Hong Kong has for some time been the preeminent centre for Initial Public Offerings (IPOs) worldwide. But with the city facing rising competition form New York, Shanghai, London and Singapore and in the absence of blockbuster listings in 2017, Hong Kong lost its spot as the world’s top IPO fundraising venue. Alibaba’s choice of New York over Hong Kong for its US$25 billion share offer in 2014 should probably have been the wake-up call.
In response, the Hong Kong Stock Exchange (HKSE) announced in mid-December the most drastic overhaul of its listing regulations and procedures in three decades in a bid to attract more high-quality, emerging and innovative companies to launch IPOs in the city.
Under the HKSE’s new rules effective in mid-2018, biotech firms need at least HK$1.5 billion (US$20 million approx.) in valuation at the time of their listing, but they need not have any revenue track record to raise funds in the city.
The sector has been chosen as the initial focus because biotech companies in the pre-revenue stage of development make up a majority of companies seeking a listing. Moreover, activities undertaken by biotech companies tend to be strictly regulated under a regime that sets external milestones on development progress. This enables investors to assess the value of these companies in the absence of the traditional indicators of performance.
Companies with multiple classes of shares must be engaged in businesses classified as new economy, with at least HK$10 billion in valuation and annual revenue of at least HK$1 billion. Businesses with valuations exceeding HK$40 billion (US$5.1 billion) can raise funds in Hong Kong with a lower revenue threshold, according to the new rules.
The proposed changes would also allow the listings of technology companies with a valuation of at least HK$10 billion (US$1.28 billion) to involve multiple classes of shares, subject to additional disclosures and safeguards. A dual-class stock structure gives one set of shareholders greater voting rights than others. Many companies in the tech sector have favoured this approach because the extra voting power given to top executives is viewed as protection against pressure for short-term returns.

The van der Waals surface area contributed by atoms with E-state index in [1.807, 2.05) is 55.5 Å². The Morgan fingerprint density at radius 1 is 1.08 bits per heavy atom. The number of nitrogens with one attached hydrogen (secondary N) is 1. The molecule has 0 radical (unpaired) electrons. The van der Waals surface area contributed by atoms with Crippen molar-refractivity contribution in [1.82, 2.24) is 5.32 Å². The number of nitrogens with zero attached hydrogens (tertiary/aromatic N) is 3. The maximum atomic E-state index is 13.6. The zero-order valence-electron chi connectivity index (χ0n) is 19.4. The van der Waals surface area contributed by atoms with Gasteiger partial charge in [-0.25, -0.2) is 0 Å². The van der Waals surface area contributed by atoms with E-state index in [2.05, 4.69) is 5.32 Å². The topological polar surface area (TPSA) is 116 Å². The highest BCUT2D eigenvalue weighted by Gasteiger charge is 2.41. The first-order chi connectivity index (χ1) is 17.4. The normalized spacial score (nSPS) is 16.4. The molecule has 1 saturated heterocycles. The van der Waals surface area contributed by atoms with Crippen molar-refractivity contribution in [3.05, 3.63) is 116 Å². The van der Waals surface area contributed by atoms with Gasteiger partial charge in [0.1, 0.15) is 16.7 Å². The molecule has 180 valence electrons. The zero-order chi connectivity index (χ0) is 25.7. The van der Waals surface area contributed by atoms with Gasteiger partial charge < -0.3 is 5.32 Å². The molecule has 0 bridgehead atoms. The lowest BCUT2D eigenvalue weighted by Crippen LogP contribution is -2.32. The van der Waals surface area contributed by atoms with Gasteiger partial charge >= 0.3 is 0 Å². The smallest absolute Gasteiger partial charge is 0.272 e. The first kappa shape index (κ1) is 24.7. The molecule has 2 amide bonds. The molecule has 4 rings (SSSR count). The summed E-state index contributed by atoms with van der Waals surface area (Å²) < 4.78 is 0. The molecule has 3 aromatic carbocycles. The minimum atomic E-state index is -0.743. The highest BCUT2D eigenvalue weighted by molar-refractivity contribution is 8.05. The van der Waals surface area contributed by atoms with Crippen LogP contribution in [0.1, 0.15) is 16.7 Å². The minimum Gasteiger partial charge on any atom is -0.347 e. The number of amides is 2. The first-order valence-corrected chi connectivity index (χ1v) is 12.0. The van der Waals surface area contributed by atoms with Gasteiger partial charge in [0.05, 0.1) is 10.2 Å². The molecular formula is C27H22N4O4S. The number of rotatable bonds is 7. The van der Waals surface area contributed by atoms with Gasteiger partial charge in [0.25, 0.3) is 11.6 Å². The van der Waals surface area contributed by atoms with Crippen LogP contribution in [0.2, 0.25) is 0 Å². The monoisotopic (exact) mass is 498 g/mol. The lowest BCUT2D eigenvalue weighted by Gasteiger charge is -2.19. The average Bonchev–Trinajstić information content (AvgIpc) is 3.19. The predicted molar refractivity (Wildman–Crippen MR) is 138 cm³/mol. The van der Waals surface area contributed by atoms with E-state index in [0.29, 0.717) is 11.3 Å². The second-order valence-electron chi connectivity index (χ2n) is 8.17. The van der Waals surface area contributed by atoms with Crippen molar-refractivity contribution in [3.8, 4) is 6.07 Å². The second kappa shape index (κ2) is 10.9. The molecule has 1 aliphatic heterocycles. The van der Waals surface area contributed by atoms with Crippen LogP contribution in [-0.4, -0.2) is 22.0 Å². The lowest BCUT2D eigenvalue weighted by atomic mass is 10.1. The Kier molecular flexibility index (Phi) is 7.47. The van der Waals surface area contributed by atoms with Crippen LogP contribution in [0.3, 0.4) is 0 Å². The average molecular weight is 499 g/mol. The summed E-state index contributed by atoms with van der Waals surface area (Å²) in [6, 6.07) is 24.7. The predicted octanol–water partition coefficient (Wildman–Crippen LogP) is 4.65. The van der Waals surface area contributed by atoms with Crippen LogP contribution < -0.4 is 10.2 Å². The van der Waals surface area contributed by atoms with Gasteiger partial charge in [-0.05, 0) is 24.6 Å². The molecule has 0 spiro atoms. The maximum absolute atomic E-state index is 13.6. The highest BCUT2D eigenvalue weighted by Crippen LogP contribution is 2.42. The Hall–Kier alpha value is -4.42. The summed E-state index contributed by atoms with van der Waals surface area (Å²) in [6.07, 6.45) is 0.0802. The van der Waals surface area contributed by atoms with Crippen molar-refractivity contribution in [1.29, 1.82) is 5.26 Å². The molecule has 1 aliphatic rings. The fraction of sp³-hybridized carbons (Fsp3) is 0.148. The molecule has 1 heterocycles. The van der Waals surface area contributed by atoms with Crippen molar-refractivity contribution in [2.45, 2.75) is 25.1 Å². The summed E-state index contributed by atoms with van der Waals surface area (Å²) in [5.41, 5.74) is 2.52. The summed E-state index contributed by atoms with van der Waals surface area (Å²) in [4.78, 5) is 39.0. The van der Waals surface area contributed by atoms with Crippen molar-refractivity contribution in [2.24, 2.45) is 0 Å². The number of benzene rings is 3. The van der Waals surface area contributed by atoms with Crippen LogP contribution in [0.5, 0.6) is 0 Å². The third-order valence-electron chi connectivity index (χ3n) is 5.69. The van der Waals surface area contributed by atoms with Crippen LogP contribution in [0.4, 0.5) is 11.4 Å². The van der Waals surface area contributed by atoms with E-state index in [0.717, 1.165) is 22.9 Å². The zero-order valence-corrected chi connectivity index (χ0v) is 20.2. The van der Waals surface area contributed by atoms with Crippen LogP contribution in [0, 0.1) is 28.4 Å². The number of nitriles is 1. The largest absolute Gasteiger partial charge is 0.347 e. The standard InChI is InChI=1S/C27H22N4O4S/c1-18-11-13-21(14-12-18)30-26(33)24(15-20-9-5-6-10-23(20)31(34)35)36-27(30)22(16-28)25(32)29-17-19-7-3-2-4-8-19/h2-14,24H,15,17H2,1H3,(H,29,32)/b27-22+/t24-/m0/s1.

Hong Kong may already start feeling the positive effects of the overhaul. Shanghai Henlius Biotech Inc., backed by Fosun Group, could be one of the first to take advantage of the new listing rules. The company, which currently has no marketed products, is pursuing a Hong Kong listing to sell shares to raise funds in excess of US$500 million to fund more research as it develops treatments for oncology and autoimmune diseases. Should this deal come through, it may just be the catalyst Hong Kong needs to regain the competitive advantage.
For those who intend to capitalise on the new listing regime in Hong Kong, it is important to remember that taking a company public is a key moment for any business. While it is important to focus on the corporate components of the transaction, the principals involved are well advised to create a structure beforehand that can accommodate the future interests of their business and family alike.
The use of trusts in pre-IPO and post-IPO planning can offer significant benefits in terms of risk management, ownership and control, as well as retaining and incentivising key employees. Sovereign’s team is highly experienced at helping clients around the world set up trusts for their businesses and families, as well as providing the legal and tax advice that is required to optimise the benefits.